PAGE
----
STILL PERFECT by Amy Patrick deserves a 5 star rating not so much for the plot but for it’s amazing ability to convey emotion. This is a fun and feel-good read.

I will definitely be reading more of Amy Patrick’s books and I highly recommend this book to all female readers from the age of 16 and up.

More information about this author at

Buan: The Perfect Mortals by Reece Bridger



I received a free ebook copy of this book in exchange for a fair and honest review.

This book is in dire need of a professional proof reader/ editor. I found a multitude of typos and extra words that were unnecessary and distracting.

The story itself is complex and the setting is detailed enough to maintain the reader’s interest.

The plot centers around the four Harmon siblings.

Description from Goodreads:

“During a ceasefire of a war that has taken more lives than could be considered just, there are shadows of betrayal and deceit lurking in the rays of the morning sun. Something is lingering on the horizon, and it’s hell-bent on destruction, despair and death.

Whatever it may be, it’s driven the Goddess to some very desperate measures.

Life for the Harmon siblings has been hard enough, but now they face responsibilities that they never asked for. They never asked for power. They never asked for a world of monsters. They never asked to come face-to-face with demons, the corrupted of their own people, or their own mortality.

But that is just what they will have to do. They are the chosen heroes of Cornelia, the final hope for order and sanity, the last line of defence against the darkness.

They are the Buan.”

The description of this book makes it sound much better than it actually is. However the fact that the author is only 20 years old can account for the generic plot.

I did enjoy the idea of the four siblings each receiving powers that coincide with their personalities.

If this book had a better editor and proofreader I would have given it an additional star. However, I found it very distracting that almost every page contains at least one error.

The second book in this series dies sound interesting and perhaps with more experience under his belt, the author will be more concise and careful in his execution of the sequel.

I rate this book as 2.5 out of 5 stars.

Bloodflow by Kevin Paul Tracy


BLOODFLOW by Kevin Paul Tracy

I received a paperback copy of this book through the Goodreads Giveaway program.

This is A Kathryn Desmarais Gothic Mystery.

Kate is an Investigator for the prestigious private investigation firm of Triple-I. She lives and works in New York City.

When her cranky boss gives her an assignment to help locate and purchase an antique coffin from a man named Mr. Darkthorne, she assumes the job will be quick and boring.

However, that turns out to be very wrong.

Kate breaks into Darkrhorne’s penthouse apartment and is unable to find the coffin. But what she does find is both mysterious and alarming.

Somehow Kate has become involved in a centuries old war between a vampire and the man who seeks to destroy him at any cost.

It is dangerous game the two men are playing and Kate becomes collateral damage.

Will she fight on the side of righteousness or will she be seduced into becoming the dark vampire’s queen and lover?

This story is well written and moves along quickly.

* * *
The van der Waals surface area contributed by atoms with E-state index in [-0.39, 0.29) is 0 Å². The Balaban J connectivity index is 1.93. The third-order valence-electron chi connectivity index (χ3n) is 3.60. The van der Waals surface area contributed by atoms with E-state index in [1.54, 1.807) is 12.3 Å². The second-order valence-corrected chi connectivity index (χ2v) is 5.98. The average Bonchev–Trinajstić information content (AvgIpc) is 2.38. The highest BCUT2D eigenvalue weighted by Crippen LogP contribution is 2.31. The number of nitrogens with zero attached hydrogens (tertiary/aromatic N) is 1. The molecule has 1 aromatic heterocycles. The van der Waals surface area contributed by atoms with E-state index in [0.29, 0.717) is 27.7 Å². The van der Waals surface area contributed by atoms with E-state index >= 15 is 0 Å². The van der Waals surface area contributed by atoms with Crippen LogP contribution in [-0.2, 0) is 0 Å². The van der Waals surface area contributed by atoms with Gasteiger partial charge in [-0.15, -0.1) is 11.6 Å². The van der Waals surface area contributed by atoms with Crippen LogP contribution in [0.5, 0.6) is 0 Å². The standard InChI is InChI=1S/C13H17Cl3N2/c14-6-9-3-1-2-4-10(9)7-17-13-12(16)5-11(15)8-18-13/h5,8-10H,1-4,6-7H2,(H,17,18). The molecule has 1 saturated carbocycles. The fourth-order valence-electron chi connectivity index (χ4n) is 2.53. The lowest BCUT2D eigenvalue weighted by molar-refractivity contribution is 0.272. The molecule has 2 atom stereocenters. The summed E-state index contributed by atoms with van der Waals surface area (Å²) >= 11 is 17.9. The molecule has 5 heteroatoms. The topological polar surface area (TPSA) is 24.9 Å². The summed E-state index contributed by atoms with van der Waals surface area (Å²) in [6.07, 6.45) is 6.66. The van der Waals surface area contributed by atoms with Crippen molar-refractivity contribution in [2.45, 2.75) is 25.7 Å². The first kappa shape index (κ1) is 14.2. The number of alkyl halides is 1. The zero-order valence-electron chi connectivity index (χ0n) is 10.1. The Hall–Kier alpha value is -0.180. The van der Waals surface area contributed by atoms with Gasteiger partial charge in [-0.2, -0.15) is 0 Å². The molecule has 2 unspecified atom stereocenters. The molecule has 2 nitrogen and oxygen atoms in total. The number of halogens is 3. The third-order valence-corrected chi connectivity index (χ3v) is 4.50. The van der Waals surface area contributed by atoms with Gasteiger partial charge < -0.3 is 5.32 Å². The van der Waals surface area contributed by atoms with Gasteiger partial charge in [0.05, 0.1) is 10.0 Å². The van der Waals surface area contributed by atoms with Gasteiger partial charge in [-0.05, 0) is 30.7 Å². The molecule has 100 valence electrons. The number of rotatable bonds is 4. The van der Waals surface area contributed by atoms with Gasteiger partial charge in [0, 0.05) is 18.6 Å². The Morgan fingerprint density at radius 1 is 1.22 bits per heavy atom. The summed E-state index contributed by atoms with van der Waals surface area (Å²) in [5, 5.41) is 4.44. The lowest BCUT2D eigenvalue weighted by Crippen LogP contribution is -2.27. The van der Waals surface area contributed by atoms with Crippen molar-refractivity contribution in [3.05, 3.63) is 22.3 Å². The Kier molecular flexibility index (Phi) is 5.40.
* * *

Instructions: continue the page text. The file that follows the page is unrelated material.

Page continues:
While there are a multitude of vampire novels on the market, this one actually offers a fresh take on the subject.

Kate is a flawed and fierce character who readers will love. The hapless Mikhail will remind readers of their first puppy-type love and Sam comes across as the man every woman dreams pf finding.

This book does a terrific job of blending the gothic with the modern. The battle scene is well written and I loved the way the author chose to conclude the story.

I am sure there will be more Kathryn Desmarais Gothic mysteries coming soon and I will definitely be reading them as they are released.

There were a few typos in the finished novel such as calling Mr. Darkthorne, “Mr. Darthorne” but other than that I thoroughly enjoyed this novel.

I rate it as 4.5 out of 5 stars.

Frend by Jonathan R Miller


FREND by Jonathan R. Miller
(Book Not Yet Released – Publication Date is 2015)

I was the lucky recipient of a paperback ARC (Advance Reader Copy) of this book from the Goodreads Giveaway program at

Firstly, I have to mention the cover. It is gorgeous. It is mysterious, exotic and artistic and makes you curious as to what the book contains. In my opinion this is perfect. It accomplishes exactly what a great book cover should.

From the book cover:

“After suffering a traumatic event that lands her in the hospital, Anomie makes a decision: She’s finished with the human race.”

I love the quote at the beginning that states: “After all, one of the best distractions from one’s own suffering is to bask in the suffering of others, particularly when it exceeds one’s own. It’s a simple reminder that things aren’t as bad as they could be, at least not yet.”

Isn’t that one of the reasons we read fiction and watch movies and television shows? We watch to escape our reality for a while and immerse ourselves in someone else’s world. FREND is the perfect outlet for this and while I am aware that this book is fiction, it also has the ring of prophecy to it.

Imagine being talked into becoming a FREND – A Finite Robotics Enhanced Neurosensory Development, to basically become a robot with a human brain.

This concept is not new and I was expecting a typical robot/human tale where she discovers that she is still human inside despite her outer shell and of course she would fall in love with a human who doesn’t care that she is made of plastic and metal. Blah! Blah! Blah! I was pleasantly surprised that this was not the case. FREND takes off in a completely new and unexpected direction.

Anomie (now known as Ano) signs on as a companion to the Lumen. She must fulfill two years of service and in exchange will be well rewarded.